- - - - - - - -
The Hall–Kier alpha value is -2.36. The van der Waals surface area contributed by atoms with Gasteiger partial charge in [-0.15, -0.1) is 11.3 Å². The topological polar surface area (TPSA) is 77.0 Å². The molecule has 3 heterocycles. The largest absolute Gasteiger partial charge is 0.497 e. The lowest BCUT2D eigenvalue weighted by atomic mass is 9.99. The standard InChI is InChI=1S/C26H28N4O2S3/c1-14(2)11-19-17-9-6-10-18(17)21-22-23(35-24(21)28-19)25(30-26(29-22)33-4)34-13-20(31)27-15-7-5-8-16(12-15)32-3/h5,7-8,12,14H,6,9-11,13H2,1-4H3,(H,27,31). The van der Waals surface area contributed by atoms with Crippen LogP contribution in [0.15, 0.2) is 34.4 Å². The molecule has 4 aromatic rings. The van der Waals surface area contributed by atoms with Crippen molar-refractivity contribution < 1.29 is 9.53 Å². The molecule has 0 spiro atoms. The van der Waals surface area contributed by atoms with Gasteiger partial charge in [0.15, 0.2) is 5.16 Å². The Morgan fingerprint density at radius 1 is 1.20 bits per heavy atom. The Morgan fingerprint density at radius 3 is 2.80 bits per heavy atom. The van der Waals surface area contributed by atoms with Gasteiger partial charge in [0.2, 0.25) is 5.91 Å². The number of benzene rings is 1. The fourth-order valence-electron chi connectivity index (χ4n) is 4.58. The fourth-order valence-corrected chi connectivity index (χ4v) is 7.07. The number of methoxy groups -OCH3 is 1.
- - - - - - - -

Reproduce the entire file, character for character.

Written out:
The Hall–Kier alpha value is -2.36. The van der Waals surface area contributed by atoms with Gasteiger partial charge in [-0.15, -0.1) is 11.3 Å². The topological polar surface area (TPSA) is 77.0 Å². The molecule has 3 heterocycles. The largest absolute Gasteiger partial charge is 0.497 e. The lowest BCUT2D eigenvalue weighted by atomic mass is 9.99. The standard InChI is InChI=1S/C26H28N4O2S3/c1-14(2)11-19-17-9-6-10-18(17)21-22-23(35-24(21)28-19)25(30-26(29-22)33-4)34-13-20(31)27-15-7-5-8-16(12-15)32-3/h5,7-8,12,14H,6,9-11,13H2,1-4H3,(H,27,31). The van der Waals surface area contributed by atoms with Crippen LogP contribution in [0.15, 0.2) is 34.4 Å². The molecule has 4 aromatic rings. The van der Waals surface area contributed by atoms with Crippen molar-refractivity contribution < 1.29 is 9.53 Å². The molecule has 0 spiro atoms. The van der Waals surface area contributed by atoms with Gasteiger partial charge in [0.15, 0.2) is 5.16 Å². The Morgan fingerprint density at radius 1 is 1.20 bits per heavy atom. The Morgan fingerprint density at radius 3 is 2.80 bits per heavy atom. The van der Waals surface area contributed by atoms with Gasteiger partial charge in [0.2, 0.25) is 5.91 Å². The number of benzene rings is 1. The fourth-order valence-electron chi connectivity index (χ4n) is 4.58. The fourth-order valence-corrected chi connectivity index (χ4v) is 7.07. The number of methoxy groups -OCH3 is 1.